Ironically, the author writes: "Large sections of the anarchist movement seem to have forgotten that the goal of anarchism is to change the world, not simply to provide a critique of the left or be a minor thorn in the side of the state." Not only does this not necessarily jive with the aforementioned "basic purpose of anarchism," but it also overlooks the fact that it is the primitivists who are actually trying to change the world (back into a sustainable livable place) and are offering the most fundamental critique! To the extent that any other so-called anarchists want to prop up techno-industrial mass society, they find themselves right in line with the fundamentally predominant philosophy of the society which they propose challenging.
Regarding the authors interpretation of Aragorn's comment in the "Is Primitivism Realistic?" section... I think that many casual readers, regardless of their philosophical angle, will see that Aragon's statement is obfuscated or misunderstood by the author. Even out of context one can see that the point wasn't that implementation of primitivism may or may not be bizarre but, rather, that we should not be deterred because some others may see our goals as "unrealistic." Who cares if some people see freeing slaves and protecting biodiversity as unrealistic or bizarre?! I thought the point was supposed to be changing the world while offering a critique of the left and being a thorn in the side of the state?
It seems to me that the author is suggesting that Primitivists dream too big. But, at the same time, the author seems to not recognize the actual nightmare that has presented itself as the height of civilization.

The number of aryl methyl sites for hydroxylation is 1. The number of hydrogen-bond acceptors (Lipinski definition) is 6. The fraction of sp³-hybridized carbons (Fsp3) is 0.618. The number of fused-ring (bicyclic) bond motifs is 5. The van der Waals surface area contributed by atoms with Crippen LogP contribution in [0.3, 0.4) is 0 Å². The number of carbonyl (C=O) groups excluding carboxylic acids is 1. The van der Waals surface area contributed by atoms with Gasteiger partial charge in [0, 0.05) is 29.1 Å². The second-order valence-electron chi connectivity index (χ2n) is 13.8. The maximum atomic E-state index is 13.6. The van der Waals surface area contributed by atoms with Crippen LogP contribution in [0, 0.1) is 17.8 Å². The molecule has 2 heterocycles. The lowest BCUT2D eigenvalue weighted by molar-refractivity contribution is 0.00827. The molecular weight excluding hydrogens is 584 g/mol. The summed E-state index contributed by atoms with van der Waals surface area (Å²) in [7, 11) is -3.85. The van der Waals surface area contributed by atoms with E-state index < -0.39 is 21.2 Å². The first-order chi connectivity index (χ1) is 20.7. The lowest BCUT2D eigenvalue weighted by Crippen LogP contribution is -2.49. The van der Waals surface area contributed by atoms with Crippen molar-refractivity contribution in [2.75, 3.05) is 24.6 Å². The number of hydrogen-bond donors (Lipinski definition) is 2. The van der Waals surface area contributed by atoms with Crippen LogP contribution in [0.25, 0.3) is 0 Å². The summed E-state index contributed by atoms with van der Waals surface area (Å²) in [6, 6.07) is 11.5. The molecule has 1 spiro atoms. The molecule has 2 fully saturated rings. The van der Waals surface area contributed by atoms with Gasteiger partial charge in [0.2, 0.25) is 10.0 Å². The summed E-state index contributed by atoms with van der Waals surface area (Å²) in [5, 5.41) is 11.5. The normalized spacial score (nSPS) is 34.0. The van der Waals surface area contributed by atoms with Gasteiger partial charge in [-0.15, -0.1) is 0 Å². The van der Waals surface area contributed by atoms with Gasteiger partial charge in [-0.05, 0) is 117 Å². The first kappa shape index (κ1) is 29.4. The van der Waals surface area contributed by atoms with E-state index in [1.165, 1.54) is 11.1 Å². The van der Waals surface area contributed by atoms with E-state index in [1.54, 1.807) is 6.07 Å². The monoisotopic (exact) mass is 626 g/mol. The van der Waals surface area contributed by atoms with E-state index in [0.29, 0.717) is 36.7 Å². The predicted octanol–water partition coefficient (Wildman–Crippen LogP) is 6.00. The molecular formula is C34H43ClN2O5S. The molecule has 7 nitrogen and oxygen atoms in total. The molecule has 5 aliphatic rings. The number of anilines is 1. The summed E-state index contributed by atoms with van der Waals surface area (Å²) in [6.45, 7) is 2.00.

As for the "core issue" of population... what the author and numerous others fail to recognize is that civilization is unsustainable. The widespread practices of agriculture and the petro-chemical driven "green revolution" are unsustainable. Those things, combined with the waste of consumerism and the use of civilized weapons of war will, in all reasonable likelihood, lead to a collapse in the human population. Whether this is a hard landing (with a sudden and unpleasant reduction) or a soft-landing (with people voluntarily reducing their numbers while creating more sustainable ways of life) is irrelevant in this context. Civilization is unsustainable and a population crash of it's own design is all but inevitable. It doesn't matter if we like it or not, a reduction in population is a probable reality that should be considered by all those who are interested in preserving life and freedom on this planet. But it is not necessarily up to the Primitivists to decide how this will come about and, really, they have little to do with it. The population crash stands on its own not as an idealized concept or even necessarily as an actionable thing but, rather, as an impending reality. This has to do with basic biology, not a philosophical hope or a revolutionary practice. We, as humans in general, have expanded too far and wide while using up our agricultural petro-chemicals. Deforestation and desertification spreads. We have largely fished out the oceans and continue to pollute anything and everything. Surprise... this is not sustainable and the artificially increased population that came along with the features of civilization will, inevitably, crash. I reiterate that this, in particular, has little to do with what primitivists may want or do. Basically, in short, the author's "core issue" is almost the epitome of a red herring.